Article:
An Anchor Point woman and her teenage daughter escaped in their stocking feet on a cold and snowy night last week after the woman said her husband shot up their Old Sterling Highway cabin with a handgun. Alaska State Troopers and a Homer Police officer rescued the woman and girl walking along the Old Sterling Highway about 11:30 p.m. Feb. 12 after the woman called troopers.
Troopers arrested Ilya Gherman, 53, on Wednesday at the Anchor Point Trooper Post. Sgt. Jeremy Stone, head of the Anchor Point Post, E Detachment, had called Gherman on Wednesday and Gherman agreed to come to the post. Gherman did not resist, Stone said.
“That was our goal, to hopefully have him a little more rational when we contacted him and to get him safely,” Stone said.
Gherman was arraigned last Thursday on two counts of kidnapping, two counts of third-degree assault with a firearm, and second-degree misconduct involving a weapon, all domestic violence related and all felonies. He is being held at Wildwood Pretrial Facility in Kenai. Gherman has a preliminary hearing at 3:30 p.m. Friday at the Homer Courthouse.
According to a criminal complaint by Stone, the woman told troopers her husband was mentally ill and had been recently released from Alaska Psychiatric Institute in Anchorage.
Gherman is a heavy alcohol user and also used methamphetamines, the woman told Stone.
On the night of Feb. 12, Gherman drank a fifth of hard liquor and began ranting. He screamed at his wife, tried to contact the CIA by phone and accused her of being a Russian spy, Stone said the woman told him. Gherman grabbed a handgun and shot about eight rounds into the floor and wall of the small cabin. The girl curled up on her bed and was scared her father was going to shoot her mother, Stone wrote. The girl said this kind of behavior had been going on for some time.
Gherman sat in a chair in the cabin and said he would shoot his wife and daughter if they tried to leave, the woman told Stone. He had an AK-47 semiautomatic rifle on the table next to him, and also said he would shoot anyone who came through the door, the woman told troopers. The woman and daughter escaped after Gherman passed out, leaving without any shoes on, the woman said.
In the interview with Stone, Gherman said he shot into the roof with the AK-47 and said he did so to get information from his wife, Stone wrote. When Stone asked Gherman if he had threatened to shoot the women if they tried to leave, Stone said Gherman responded, “What would you do if your wife was a spy?”
Stone said troopers found bullet holes in the cabin and it appeared Gherman shot rounds using a 9 mm semi-automatic handgun and possibly one round from a semi-automatic AK-47 rifle, a Russian designed assault rifle also known as a Kalashnikov rifle.
Because of patient privacy, API cannot speak specifically about the Gherman case, but can speak in general about procedures in releasing patients, said Sarana Schell, a spokesperson for API and the Division of Behavioral Health, Department of Health and Social Services.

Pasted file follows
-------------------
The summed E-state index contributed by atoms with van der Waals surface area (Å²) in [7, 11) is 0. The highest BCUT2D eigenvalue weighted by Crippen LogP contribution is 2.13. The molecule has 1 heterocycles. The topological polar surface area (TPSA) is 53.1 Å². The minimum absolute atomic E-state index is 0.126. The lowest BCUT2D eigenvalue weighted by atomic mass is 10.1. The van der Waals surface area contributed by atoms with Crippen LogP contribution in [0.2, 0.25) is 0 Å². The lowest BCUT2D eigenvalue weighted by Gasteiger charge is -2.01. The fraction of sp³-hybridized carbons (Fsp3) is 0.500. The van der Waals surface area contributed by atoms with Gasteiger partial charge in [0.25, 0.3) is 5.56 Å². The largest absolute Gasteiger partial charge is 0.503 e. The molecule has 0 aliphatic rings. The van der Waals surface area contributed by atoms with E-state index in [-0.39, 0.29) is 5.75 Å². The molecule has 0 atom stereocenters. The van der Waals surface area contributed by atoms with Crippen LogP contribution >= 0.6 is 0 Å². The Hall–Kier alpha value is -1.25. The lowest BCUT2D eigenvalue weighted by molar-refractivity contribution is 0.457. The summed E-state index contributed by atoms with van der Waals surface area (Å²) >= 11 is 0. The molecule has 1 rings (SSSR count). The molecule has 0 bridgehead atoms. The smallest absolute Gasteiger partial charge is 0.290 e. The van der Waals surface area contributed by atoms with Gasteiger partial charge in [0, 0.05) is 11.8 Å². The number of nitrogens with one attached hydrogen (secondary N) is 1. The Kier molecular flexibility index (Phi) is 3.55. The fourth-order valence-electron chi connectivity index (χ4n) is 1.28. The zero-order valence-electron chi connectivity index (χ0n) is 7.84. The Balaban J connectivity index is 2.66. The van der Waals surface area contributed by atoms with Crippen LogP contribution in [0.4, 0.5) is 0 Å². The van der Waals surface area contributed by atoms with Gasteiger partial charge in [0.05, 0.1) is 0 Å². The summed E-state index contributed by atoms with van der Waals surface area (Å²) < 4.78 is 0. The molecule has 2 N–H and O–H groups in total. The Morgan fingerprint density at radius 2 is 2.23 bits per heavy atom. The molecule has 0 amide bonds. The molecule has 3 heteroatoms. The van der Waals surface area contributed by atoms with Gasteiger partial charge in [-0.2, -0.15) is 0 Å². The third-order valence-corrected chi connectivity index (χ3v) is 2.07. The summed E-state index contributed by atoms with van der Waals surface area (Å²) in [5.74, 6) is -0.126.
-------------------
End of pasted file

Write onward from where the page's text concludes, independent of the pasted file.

API is concerned about the safety of patients released, she said, and makes every effort in post-discharge treatment to optimize the chance of recovery.
“Where the potential for violence and possible presence of weapons are identified as concerns in the admission process, API staff take that into account in the treatment and discharge process, and take protective preventive steps,” Schell said.
Staff work with family, friends and local law enforcement to take items that can be used in violent acts, brief local law enforcement on safety issues, and talk with the family about follow-up treatment recommendations, she said.
Federal laws prevent some mentally ill people from purchasing guns. Licensed gun dealers run a background check on a person wanting to purchase firearms. The Bureau of Alcohol, Tobacco and Firearms 4473 form process does a check through the FBI.
If a person shows up on FBI records as having been adjudicated mentally defective or committed to a mental institution, the person will be denied purchase of firearms, said Cheryl Bishop, an ATF spokesperson with the Seattle office. There is no central federal gun data base, she said.
Trooper spokesperson Megan Peters said that because firearms aren’t registered, there is nothing troopers can do to determine if a mentally ill person owns firearms.
“He had every right to have firearms in his house,” Stone said of Gherman.
That’s one of the frustrations in dealing with mentally ill people who could be a danger to themselves or others, said Kathryn Carssow, adult and emergency services program director at The Center, Homer’s community mental health treatment facility.
While not speaking about the Gherman incident, Carssow said that a person can be admitted to API for 72 hours on an emergency basis, but cannot be committed longer without a judge’s order. Once a person is released, they can return home and potentially have access to guns.
For people who are suicidal, The Center can work with patients and family to voluntarily remove guns from a home, she said. The Center offers 24-hour crisis services by calling 235-7701 or visiting The Center 8:30 a.m.-5 p.m. Monday-Friday at 3948 Ben Walters Lane.
After hours, people needing help can call 911, the mental health clinician on call at South Peninsula Hospital at 235-0247, or visit the emergency room to see an on-call mental health clinician.
Michael Armstrong can be reached at firstname.lastname@example.org.
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